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This summer is proving to be one of the strangest in recent memory: the longing for carefree summer days is present, yet a pandemic is keeping many of us physically grounded, and a difficult cultural climate has kept our hearts somber. Today’s links speak to both sides of that spectrum, with a little heaviness but some “normalcy” as well.

Kid’s Travel Snacks (and Sanity-Savers), by Ashley @ veggiesandvirtue

“Since I had 22 hours in the backseat though with my three children (ages 21 months, 4, and 6 years), I got a good look at what worked, what didn’t, and what I would like to know as a parent should I ever decide to make a long road trip like this again with kids.”

The Answers to 10 Common Questions About Racism, by Jehava Brown

“Racism and Prejudice aren’t the same thing. Racism is a system in which a racial majority is able to enforce its power and privilege over another race through political, economic and institutional means. The important difference is that racism is prejudice + power. The two work together to create the system of inequality.”

Aren’t We Meant for More Than Social Media?, by Tsh Oxenereider

“Social media has done a world of good — think global movements, relationships, learning from other people. But in its very infrastructure, it just doesn’t seem …right. As things should be.”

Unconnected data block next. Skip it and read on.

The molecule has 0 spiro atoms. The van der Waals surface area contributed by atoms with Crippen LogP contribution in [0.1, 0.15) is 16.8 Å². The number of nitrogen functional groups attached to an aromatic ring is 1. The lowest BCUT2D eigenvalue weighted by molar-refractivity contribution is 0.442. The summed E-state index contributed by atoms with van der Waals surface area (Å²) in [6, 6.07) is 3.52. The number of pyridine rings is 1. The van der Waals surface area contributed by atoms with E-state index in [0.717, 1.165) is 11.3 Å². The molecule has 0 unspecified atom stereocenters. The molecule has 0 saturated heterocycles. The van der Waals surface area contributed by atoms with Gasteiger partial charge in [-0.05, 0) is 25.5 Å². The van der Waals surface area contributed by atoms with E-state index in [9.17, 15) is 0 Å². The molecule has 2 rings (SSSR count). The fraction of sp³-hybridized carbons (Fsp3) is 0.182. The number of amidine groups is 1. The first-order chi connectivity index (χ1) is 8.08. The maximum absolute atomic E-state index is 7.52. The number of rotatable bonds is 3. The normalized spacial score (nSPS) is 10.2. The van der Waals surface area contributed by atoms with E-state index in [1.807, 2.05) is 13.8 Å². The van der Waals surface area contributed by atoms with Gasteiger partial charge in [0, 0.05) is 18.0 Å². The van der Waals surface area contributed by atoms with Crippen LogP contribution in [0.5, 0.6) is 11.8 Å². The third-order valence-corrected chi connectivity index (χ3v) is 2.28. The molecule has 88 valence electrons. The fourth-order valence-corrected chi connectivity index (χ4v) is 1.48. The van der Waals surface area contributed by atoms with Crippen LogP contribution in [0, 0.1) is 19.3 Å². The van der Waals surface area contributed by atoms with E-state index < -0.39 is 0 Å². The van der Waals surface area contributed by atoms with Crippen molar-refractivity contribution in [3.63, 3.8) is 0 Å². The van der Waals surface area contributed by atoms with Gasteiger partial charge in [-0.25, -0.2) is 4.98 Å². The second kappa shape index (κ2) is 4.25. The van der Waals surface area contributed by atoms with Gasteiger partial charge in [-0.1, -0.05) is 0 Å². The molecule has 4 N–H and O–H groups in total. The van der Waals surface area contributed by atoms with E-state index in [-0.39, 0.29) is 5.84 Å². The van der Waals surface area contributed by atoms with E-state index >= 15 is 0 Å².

Psalms of Justice, by W. David O. Taylor

“For the psalmists, such a world is all too familiar, and they pray repeatedly for justice because they understand that a world full of broken humans and dark forces generates injustice everywhere and always. They also pray repeatedly for a just Judge to make things right.”

21 Surprising Parenting Tips, by Joanna Goddard

Being there is a huge part of parenting. Not just being physically present, but mindfully and emotionally present, too. When you come home from work, if at all possible, leave your phone in your bag and just be present for your kid for the first chunk of time (10 minutes? an hour? it’s up to you). Even if you’re stressed from your day and cranky about something, it’s so important to put it aside for some quality time with your kids, before you launch into dinner or bedtime or whatever homework you need to do.”

How to Have a Gentle Answer, by Scott Sauls

“In the end, those who injure become as miserable as those whom they injure. Those who vandalize someone else’s body, spirit, or good name also vandalize themselves. Perhaps for this reason, the Bible is careful to warn that all anger, including the constructive righteous kind, should be arrived at slowly and not from a reactive hair trigger.”

If you’ve read or written anything link-worthy lately, please feel free to share with us in the comments!

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